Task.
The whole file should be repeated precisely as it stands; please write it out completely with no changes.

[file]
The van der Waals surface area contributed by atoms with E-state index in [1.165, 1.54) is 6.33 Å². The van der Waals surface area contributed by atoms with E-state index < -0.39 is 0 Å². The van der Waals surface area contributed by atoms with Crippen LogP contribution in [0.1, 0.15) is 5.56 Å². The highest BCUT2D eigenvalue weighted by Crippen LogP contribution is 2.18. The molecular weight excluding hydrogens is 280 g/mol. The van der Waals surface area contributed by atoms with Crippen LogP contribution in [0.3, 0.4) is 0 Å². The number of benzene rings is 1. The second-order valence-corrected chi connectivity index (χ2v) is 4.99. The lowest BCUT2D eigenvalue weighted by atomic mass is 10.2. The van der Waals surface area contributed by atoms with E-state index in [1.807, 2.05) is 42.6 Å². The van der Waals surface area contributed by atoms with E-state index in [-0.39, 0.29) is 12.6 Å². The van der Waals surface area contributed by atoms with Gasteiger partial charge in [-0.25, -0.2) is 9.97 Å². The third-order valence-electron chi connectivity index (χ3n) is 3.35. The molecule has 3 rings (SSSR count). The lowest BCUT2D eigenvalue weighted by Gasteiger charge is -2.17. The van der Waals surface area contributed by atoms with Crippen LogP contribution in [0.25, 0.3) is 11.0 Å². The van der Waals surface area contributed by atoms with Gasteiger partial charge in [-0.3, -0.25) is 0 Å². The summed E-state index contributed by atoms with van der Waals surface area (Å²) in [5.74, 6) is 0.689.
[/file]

The van der Waals surface area contributed by atoms with E-state index in [1.165, 1.54) is 6.33 Å². The van der Waals surface area contributed by atoms with E-state index < -0.39 is 0 Å². The van der Waals surface area contributed by atoms with Crippen LogP contribution in [0.1, 0.15) is 5.56 Å². The highest BCUT2D eigenvalue weighted by Crippen LogP contribution is 2.18. The molecular weight excluding hydrogens is 280 g/mol. The van der Waals surface area contributed by atoms with Crippen LogP contribution in [0.3, 0.4) is 0 Å². The number of benzene rings is 1. The second-order valence-corrected chi connectivity index (χ2v) is 4.99. The lowest BCUT2D eigenvalue weighted by atomic mass is 10.2. The van der Waals surface area contributed by atoms with E-state index in [1.807, 2.05) is 42.6 Å². The van der Waals surface area contributed by atoms with E-state index in [-0.39, 0.29) is 12.6 Å². The van der Waals surface area contributed by atoms with Gasteiger partial charge in [-0.25, -0.2) is 9.97 Å². The third-order valence-electron chi connectivity index (χ3n) is 3.35. The molecule has 3 rings (SSSR count). The lowest BCUT2D eigenvalue weighted by Gasteiger charge is -2.17. The van der Waals surface area contributed by atoms with Crippen LogP contribution in [0.25, 0.3) is 11.0 Å². The van der Waals surface area contributed by atoms with Gasteiger partial charge in [-0.3, -0.25) is 0 Å². The summed E-state index contributed by atoms with van der Waals surface area (Å²) in [5.74, 6) is 0.689.